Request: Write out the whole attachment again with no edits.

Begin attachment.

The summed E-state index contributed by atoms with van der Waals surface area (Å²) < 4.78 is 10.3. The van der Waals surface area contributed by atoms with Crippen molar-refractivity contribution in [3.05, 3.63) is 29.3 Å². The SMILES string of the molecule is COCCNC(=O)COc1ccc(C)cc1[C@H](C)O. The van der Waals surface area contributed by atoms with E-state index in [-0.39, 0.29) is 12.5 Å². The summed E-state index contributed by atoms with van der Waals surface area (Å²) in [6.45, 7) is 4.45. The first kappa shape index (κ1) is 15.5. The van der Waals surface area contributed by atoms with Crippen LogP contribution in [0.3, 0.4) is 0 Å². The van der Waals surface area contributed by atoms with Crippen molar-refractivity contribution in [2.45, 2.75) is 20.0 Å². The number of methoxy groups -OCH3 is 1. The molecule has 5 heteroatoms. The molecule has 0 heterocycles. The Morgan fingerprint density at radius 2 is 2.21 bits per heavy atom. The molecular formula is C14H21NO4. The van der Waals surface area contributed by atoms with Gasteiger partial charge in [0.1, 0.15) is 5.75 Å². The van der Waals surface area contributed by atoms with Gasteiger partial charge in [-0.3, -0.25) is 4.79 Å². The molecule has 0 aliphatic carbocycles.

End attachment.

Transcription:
The summed E-state index contributed by atoms with van der Waals surface area (Å²) < 4.78 is 10.3. The van der Waals surface area contributed by atoms with Crippen molar-refractivity contribution in [3.05, 3.63) is 29.3 Å². The SMILES string of the molecule is COCCNC(=O)COc1ccc(C)cc1[C@H](C)O. The van der Waals surface area contributed by atoms with E-state index in [-0.39, 0.29) is 12.5 Å². The summed E-state index contributed by atoms with van der Waals surface area (Å²) in [6.45, 7) is 4.45. The first kappa shape index (κ1) is 15.5. The van der Waals surface area contributed by atoms with Crippen LogP contribution in [0.3, 0.4) is 0 Å². The van der Waals surface area contributed by atoms with Crippen molar-refractivity contribution in [2.45, 2.75) is 20.0 Å². The number of methoxy groups -OCH3 is 1. The molecule has 5 heteroatoms. The molecule has 0 heterocycles. The Morgan fingerprint density at radius 2 is 2.21 bits per heavy atom. The molecular formula is C14H21NO4. The van der Waals surface area contributed by atoms with Gasteiger partial charge in [0.1, 0.15) is 5.75 Å². The van der Waals surface area contributed by atoms with Gasteiger partial charge in [-0.3, -0.25) is 4.79 Å². The molecule has 0 aliphatic carbocycles.